The earliest clues involve mostly spoken language. The very first clue to a language (and reading) problem may be delayed language. Once the child begins to speak, look for difficulties with rhyming, phonemic awareness, and the ability to read common one-syllable words.
There are many beliefs and a great deal of dogma associated with reading acquisition, and people are often reluctant to let go of their beliefs despite contradictory research evidence. Here are 10 of the most popular and most potentially pernicious myths that influence reading education.
The U.S. Department of Education developed this brief guide for reading tutors. It lists ways that tutoring helps both the learner and the tutor, and provides practical tips that can help tutors be more effective in their work.
This article discusses current research-supported instructional practices in reading and writing. It also reviews alternatives to ability-achievement discrepancy in identifying students for special education services, as well as introduces the idea that ability-achievement discrepancies should be based on specific cognitive factors that are relevant to specific kinds of learning disabilities rather than Full Scale IQ.
Audiobooks have traditionally been used with second-language learners, learning-disabled students, and struggling readers or nonreaders. In many cases, audiobooks have proven successful in helping these students to access literature and enjoy books. But they have not been widely used with average, avid, or gifted readers. This article lists the benefits of audiobooks for all students.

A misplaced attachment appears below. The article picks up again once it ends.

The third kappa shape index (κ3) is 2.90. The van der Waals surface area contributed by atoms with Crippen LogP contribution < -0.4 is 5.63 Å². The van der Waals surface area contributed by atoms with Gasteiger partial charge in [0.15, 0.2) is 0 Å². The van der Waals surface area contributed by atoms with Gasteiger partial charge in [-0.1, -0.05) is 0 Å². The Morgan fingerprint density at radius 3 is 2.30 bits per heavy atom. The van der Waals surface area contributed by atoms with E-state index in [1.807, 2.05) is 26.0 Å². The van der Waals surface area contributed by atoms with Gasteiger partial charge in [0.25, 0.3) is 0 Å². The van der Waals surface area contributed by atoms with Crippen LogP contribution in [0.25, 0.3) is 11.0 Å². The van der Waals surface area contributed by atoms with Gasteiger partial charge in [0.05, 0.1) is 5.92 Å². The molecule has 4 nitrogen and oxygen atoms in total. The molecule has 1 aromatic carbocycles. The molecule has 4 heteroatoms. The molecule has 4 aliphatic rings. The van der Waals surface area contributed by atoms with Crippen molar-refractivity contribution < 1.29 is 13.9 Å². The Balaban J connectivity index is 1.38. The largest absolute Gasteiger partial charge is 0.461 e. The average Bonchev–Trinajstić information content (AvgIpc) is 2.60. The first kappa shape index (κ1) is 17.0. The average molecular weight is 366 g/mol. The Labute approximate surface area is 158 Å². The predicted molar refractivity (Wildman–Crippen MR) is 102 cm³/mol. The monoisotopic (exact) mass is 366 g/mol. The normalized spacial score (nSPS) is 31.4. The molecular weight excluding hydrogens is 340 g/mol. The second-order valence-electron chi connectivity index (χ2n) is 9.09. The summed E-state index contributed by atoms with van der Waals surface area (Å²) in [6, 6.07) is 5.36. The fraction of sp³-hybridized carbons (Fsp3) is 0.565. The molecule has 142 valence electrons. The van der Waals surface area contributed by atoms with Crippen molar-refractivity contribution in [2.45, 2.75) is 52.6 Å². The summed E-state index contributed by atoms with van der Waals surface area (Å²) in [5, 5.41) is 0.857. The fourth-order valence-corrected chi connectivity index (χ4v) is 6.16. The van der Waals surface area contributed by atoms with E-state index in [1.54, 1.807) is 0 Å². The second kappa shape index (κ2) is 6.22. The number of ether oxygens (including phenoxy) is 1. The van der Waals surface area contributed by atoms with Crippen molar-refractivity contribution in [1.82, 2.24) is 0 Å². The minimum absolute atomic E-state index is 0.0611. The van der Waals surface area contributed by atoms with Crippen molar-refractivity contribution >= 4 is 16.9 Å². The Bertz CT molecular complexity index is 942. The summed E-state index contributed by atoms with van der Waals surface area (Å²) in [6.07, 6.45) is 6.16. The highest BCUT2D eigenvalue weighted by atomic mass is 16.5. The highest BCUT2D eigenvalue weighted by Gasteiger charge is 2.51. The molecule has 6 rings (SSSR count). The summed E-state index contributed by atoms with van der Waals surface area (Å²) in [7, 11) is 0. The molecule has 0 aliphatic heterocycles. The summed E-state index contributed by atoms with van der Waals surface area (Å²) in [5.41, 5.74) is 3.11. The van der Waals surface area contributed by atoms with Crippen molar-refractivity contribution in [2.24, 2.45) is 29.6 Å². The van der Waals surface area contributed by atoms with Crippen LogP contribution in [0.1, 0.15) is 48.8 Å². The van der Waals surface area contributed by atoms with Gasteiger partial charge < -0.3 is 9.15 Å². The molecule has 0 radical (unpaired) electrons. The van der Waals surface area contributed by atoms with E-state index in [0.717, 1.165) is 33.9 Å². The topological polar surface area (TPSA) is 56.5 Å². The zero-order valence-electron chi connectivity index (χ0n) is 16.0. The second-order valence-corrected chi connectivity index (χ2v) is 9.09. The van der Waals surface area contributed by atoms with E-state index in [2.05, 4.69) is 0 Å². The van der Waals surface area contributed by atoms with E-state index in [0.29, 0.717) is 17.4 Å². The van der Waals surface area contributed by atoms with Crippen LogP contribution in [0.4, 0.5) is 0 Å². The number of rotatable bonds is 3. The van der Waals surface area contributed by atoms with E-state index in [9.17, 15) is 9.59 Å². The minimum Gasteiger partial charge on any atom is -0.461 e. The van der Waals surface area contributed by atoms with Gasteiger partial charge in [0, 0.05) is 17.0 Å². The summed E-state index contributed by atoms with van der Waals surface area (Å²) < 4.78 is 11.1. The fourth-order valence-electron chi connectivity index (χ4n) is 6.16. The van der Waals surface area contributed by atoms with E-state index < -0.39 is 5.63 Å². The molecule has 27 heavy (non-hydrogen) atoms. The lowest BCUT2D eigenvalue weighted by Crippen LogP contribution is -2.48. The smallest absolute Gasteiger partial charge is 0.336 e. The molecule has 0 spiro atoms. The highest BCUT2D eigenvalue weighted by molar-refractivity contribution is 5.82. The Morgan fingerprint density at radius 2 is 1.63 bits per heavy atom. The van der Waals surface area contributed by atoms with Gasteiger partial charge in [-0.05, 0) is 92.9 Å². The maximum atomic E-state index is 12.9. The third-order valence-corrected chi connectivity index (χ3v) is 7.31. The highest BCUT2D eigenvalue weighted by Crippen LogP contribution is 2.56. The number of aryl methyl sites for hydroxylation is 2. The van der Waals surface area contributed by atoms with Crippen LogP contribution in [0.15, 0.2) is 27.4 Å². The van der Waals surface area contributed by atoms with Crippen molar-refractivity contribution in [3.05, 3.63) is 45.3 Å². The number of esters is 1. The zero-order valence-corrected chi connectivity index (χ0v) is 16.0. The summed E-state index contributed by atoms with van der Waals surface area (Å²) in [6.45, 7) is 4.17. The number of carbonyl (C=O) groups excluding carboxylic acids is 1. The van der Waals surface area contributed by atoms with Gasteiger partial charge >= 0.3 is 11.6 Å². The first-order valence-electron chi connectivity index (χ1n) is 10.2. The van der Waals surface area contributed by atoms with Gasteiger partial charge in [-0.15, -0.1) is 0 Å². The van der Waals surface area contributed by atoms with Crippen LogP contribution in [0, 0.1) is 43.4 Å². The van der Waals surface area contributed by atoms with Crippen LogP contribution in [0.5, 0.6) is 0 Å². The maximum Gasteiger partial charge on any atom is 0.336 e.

One of the keys to helping struggling readers is to provide them with books that they can and want to read. Fiction for struggling readers must have realistic characters, readable and convincing text, and a sense of the readers' interests and needs. Non-fiction books, newspapers, magazines, even comic books can hook students on reading.
When a child is having a language or reading problem, he just may need more time to learn language skills. Some children might have trouble seeing, hearing, or speaking, while others may have a learning disability. If you suspect a problem, it's important to get help quickly.
Differentiation means tailoring instruction to meet individual needs. Whether teachers differentiate content, process, products, or the learning environment, the use of ongoing assessment and flexible grouping makes this a successful approach to instruction.
Children from a variety of backgrounds struggle with learning to read. However, as described in this article, research points to one common reason they struggle, and common strategies to help them succeed.
A veteran reading teacher shares takeaways from her 'Teachers as Readers' learning group. What teachers need: enough time to teach language arts, well-stocked classroom libraries, student input, and meaningful professional development.
Does summer reading really work? Can simply giving books to children actually help close the achievement gap? This article shares what we know and what we are still learning about summer reading.